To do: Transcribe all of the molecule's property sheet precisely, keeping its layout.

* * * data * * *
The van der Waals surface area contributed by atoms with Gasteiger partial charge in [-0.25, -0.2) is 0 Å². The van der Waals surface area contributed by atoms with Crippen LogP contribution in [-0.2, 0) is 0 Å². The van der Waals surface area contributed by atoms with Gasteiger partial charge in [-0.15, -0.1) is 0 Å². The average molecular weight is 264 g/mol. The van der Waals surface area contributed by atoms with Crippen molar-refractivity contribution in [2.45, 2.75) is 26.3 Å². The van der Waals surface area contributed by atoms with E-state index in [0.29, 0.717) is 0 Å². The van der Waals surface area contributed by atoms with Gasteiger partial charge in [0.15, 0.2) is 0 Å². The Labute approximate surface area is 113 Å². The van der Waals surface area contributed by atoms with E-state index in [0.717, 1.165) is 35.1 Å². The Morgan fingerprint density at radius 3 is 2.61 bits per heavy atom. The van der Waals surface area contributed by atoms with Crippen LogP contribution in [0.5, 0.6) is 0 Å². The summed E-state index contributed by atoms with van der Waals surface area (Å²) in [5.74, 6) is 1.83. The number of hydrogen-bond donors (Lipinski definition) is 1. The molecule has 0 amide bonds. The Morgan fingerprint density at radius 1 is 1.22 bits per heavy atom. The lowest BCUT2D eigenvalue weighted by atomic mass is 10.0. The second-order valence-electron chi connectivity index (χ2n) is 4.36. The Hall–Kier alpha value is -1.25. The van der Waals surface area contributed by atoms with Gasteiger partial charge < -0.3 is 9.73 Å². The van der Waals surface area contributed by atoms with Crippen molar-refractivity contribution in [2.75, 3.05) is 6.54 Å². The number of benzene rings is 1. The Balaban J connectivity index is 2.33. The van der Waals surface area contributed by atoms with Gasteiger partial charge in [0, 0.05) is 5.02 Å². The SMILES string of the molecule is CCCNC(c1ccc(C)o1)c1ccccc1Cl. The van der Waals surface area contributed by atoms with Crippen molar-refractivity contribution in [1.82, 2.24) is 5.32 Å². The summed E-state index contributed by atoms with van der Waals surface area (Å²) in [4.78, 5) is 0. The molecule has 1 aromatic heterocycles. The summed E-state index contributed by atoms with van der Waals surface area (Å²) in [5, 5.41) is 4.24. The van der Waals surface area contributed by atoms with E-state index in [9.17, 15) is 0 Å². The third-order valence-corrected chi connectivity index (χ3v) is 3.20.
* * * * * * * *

The van der Waals surface area contributed by atoms with Gasteiger partial charge in [-0.25, -0.2) is 0 Å². The van der Waals surface area contributed by atoms with Crippen LogP contribution in [-0.2, 0) is 0 Å². The van der Waals surface area contributed by atoms with Gasteiger partial charge in [-0.15, -0.1) is 0 Å². The average molecular weight is 264 g/mol. The van der Waals surface area contributed by atoms with Crippen molar-refractivity contribution in [2.45, 2.75) is 26.3 Å². The van der Waals surface area contributed by atoms with E-state index in [0.29, 0.717) is 0 Å². The van der Waals surface area contributed by atoms with Gasteiger partial charge in [0.15, 0.2) is 0 Å². The Labute approximate surface area is 113 Å². The van der Waals surface area contributed by atoms with E-state index in [0.717, 1.165) is 35.1 Å². The Morgan fingerprint density at radius 3 is 2.61 bits per heavy atom. The van der Waals surface area contributed by atoms with Crippen LogP contribution in [0.5, 0.6) is 0 Å². The summed E-state index contributed by atoms with van der Waals surface area (Å²) in [5.74, 6) is 1.83. The number of hydrogen-bond donors (Lipinski definition) is 1. The molecule has 0 amide bonds. The Morgan fingerprint density at radius 1 is 1.22 bits per heavy atom. The lowest BCUT2D eigenvalue weighted by atomic mass is 10.0. The second-order valence-electron chi connectivity index (χ2n) is 4.36. The Hall–Kier alpha value is -1.25. The van der Waals surface area contributed by atoms with Gasteiger partial charge < -0.3 is 9.73 Å². The van der Waals surface area contributed by atoms with Crippen molar-refractivity contribution in [2.75, 3.05) is 6.54 Å². The number of benzene rings is 1. The Balaban J connectivity index is 2.33. The van der Waals surface area contributed by atoms with Gasteiger partial charge in [0, 0.05) is 5.02 Å². The SMILES string of the molecule is CCCNC(c1ccc(C)o1)c1ccccc1Cl. The van der Waals surface area contributed by atoms with Crippen molar-refractivity contribution in [1.82, 2.24) is 5.32 Å². The summed E-state index contributed by atoms with van der Waals surface area (Å²) in [4.78, 5) is 0. The molecule has 1 aromatic heterocycles. The summed E-state index contributed by atoms with van der Waals surface area (Å²) in [5, 5.41) is 4.24. The van der Waals surface area contributed by atoms with E-state index in [9.17, 15) is 0 Å². The third-order valence-corrected chi connectivity index (χ3v) is 3.20.